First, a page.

SliTaz GNU/Linux official and community documentation wiki.
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Tazpkg - Package manager

SliTaz provides a tiny package manager which can easily install more software on the system. Tazpkg is a lightweight package manager for .tazpkg files. Completely written in SHell script, it works well with Busybox ash shell and bash. Tazpkg lets you list, install, remove, download, extract, pack, search, or get information about available or installed packages. You can also repack an installed package and automatically upgrade all installed packages. With

$ tazpkg usage

you get a list of all the commands with a short description in English.

List of packages

Tazpkg lets you list all installed packages, installed packages by category or it can display the list of all packages available in the repository.

To display a single list of all installed packages on the system:

 $ tazpkg list 

To display all categories or packages sorted by category, you must specify cat or category.


 $ tazpkg list cat
 $ tazpkg list base-system

Tazpkg can also generate a xHTML list (default: installed-packages.html) in the local directory of all installed packages on the system:

 $ tazpkg xhtml-list

This function was removed 2015-05-24. tazpanel can be used for a GUI to tazpkg.

To get a single list of all packages available in the repository you can use the command list-mirror. You can then examine the list in your favorite editor or use the Web site interface.

Install packages

To install some new applications such as The Gimp, AbiWord, ePDFView, Perl or Python, you first need to recharge the list of packages available in the repository and then install a package.

If the package dependencies are not installed, tazpkg will install them for you. For example, the installation of Gparted (a GTK+ partition editor using GNU parted):

 # tazpkg recharge
 # tazpkg get-install gparted
The 'get' Packages

There are a few packages that are prefixed with get-. These are not packages per-se but contain only a script. This script provides software by:

  • downloading the software
  • creating a package in tazpkg format from it
  • installing the generated SliTaz package

This means that the actual software is not contained within the get package, but is repacked by it.

To manage this style of software:

  • install the latest version using the get script in the get package;
  • remove it by using tazpkg on the generated package.

Please note that after downloading the get-package, you need to run the script that has the same name:

 # tazpkg get-install get-OpenOffice
 # get-OpenOffice

Some of these get scripts support command line parameters that can be displayed, for example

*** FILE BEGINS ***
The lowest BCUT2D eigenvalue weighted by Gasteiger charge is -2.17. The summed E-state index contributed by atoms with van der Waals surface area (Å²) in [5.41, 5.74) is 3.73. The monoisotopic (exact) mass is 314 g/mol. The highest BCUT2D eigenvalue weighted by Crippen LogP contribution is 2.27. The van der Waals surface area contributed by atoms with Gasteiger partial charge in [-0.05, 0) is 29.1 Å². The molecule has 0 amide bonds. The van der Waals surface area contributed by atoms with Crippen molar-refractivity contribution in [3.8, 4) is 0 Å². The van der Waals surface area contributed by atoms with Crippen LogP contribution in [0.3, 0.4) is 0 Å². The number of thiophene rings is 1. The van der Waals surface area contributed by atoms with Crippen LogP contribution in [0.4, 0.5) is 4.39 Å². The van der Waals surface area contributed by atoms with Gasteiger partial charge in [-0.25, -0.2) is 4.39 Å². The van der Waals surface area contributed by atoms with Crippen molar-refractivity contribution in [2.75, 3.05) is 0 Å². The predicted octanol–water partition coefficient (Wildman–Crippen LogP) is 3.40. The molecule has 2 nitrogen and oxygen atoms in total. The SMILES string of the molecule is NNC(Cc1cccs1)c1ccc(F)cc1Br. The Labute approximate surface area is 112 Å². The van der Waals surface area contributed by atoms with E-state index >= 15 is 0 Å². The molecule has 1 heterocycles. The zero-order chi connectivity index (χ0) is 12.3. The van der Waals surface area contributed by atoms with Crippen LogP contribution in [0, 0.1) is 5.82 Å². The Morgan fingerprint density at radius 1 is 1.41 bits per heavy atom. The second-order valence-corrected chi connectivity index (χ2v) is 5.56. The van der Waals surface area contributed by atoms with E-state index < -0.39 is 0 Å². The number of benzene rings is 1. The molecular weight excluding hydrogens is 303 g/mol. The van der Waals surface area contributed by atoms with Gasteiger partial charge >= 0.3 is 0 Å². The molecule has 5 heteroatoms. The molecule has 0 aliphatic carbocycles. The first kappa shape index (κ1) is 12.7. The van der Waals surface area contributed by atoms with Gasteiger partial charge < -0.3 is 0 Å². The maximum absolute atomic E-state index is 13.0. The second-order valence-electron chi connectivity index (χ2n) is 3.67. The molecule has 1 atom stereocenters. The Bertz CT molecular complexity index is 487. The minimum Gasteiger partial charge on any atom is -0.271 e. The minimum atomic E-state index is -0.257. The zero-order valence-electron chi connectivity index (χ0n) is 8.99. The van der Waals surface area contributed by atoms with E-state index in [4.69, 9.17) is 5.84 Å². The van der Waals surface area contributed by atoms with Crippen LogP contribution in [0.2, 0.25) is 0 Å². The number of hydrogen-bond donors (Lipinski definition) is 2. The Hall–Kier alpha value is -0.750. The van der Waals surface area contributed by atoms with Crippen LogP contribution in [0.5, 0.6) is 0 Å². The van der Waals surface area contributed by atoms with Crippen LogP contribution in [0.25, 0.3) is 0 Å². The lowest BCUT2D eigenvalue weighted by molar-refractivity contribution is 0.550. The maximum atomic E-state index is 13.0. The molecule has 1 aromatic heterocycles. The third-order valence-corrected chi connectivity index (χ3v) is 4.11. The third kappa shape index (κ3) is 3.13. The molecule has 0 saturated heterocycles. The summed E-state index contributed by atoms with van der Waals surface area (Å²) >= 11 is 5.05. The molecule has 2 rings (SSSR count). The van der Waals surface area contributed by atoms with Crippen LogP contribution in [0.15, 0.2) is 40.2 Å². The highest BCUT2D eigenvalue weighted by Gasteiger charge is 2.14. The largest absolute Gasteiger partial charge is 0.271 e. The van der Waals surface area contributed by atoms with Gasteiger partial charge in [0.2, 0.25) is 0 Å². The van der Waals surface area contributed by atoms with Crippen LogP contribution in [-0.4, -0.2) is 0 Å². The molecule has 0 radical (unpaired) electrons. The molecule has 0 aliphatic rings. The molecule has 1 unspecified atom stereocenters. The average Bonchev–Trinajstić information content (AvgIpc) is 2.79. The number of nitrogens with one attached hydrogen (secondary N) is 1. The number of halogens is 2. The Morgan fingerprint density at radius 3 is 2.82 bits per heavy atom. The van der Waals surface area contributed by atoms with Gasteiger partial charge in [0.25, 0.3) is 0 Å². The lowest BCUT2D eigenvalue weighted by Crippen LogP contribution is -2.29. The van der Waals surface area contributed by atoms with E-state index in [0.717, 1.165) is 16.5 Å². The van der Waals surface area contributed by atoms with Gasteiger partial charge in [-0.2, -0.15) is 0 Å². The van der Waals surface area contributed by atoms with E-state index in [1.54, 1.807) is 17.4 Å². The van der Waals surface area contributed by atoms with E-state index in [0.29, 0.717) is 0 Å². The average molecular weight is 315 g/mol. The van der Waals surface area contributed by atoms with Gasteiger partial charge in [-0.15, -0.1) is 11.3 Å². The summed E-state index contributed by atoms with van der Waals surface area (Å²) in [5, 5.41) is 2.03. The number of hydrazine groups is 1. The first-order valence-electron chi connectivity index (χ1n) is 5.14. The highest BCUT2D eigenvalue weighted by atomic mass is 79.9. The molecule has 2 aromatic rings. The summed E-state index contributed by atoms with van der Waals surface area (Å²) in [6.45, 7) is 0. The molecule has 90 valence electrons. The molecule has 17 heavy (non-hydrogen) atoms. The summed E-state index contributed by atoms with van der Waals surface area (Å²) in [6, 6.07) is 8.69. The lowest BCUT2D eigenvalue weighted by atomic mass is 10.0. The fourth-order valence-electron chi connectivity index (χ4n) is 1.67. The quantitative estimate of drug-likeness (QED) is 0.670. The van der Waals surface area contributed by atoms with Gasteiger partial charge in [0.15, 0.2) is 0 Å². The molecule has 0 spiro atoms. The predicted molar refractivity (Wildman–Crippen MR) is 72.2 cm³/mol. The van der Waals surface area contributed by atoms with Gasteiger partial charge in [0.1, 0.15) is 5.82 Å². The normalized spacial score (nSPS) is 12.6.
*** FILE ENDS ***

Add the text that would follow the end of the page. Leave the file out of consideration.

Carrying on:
# get-OpenOffice --help

Update installed packages

To keep your system up-to-date and secure after recharging the packages list, you can automatically install all new versions and security updates from the repository with the command:

 # tazpkg up 

Tazpkg Manual

The Tazpkg Manual contains a lot more useful information.

Cookutils and the wok

All SliTaz packages are built with a tool named Cookutils and a recipe (in a file named receipt) found in the wok. The recipe provides all the necessary information to build a suitable package for Tazpkg including variables to give the package name, source tarball format, download URL, etc.

Given a recipe, the compile_rules function has all of the necessary commands to configure, make, and install the package in a specific directory.

After compilation, Cookutils will execute the function genpkg_rules to pick up only the needed or wanted files and generate a cpio archive packagename.tazpkg.

On SliTaz you will find receipt files of all installed packages in the directory /var/lib/tazpkg/installed. Feel free to examine them or even use one as an example.

Cookutils will search by default for a wok in /home/slitaz/wok and put generated packages in /home/slitaz/packages.

These paths are set by a Cookutils configuration file which can be located in /etc/slitaz/cook.conf or in the current directory, which is useful if you want to work with multiple woks.

Now, if the Cookutils are setup by

# cook setup

and the slitaz-toolchain is installed, you can start to create and build a package which doesn't need many dependencies.

Small example for a package named pkgname:

 # cook new pkgname --interactive 

When a new package tree and receipt file has been created in the wok, you can edit the receipt file with your favorite editor (Geany provides nicely colored code), modify the rules, functions, add dependencies to the DEPENDS variable if needed and try a first cook:

 # cook pkgname 

Note that you can now browse the generated files, modify the cooking receipt file again or just rebuild the package. When you are happy with your work you can install the package with tazpkg install and then test the application or library.

en/handbook/packages.txt · Last modified: 2022/08/13 17:12 by linea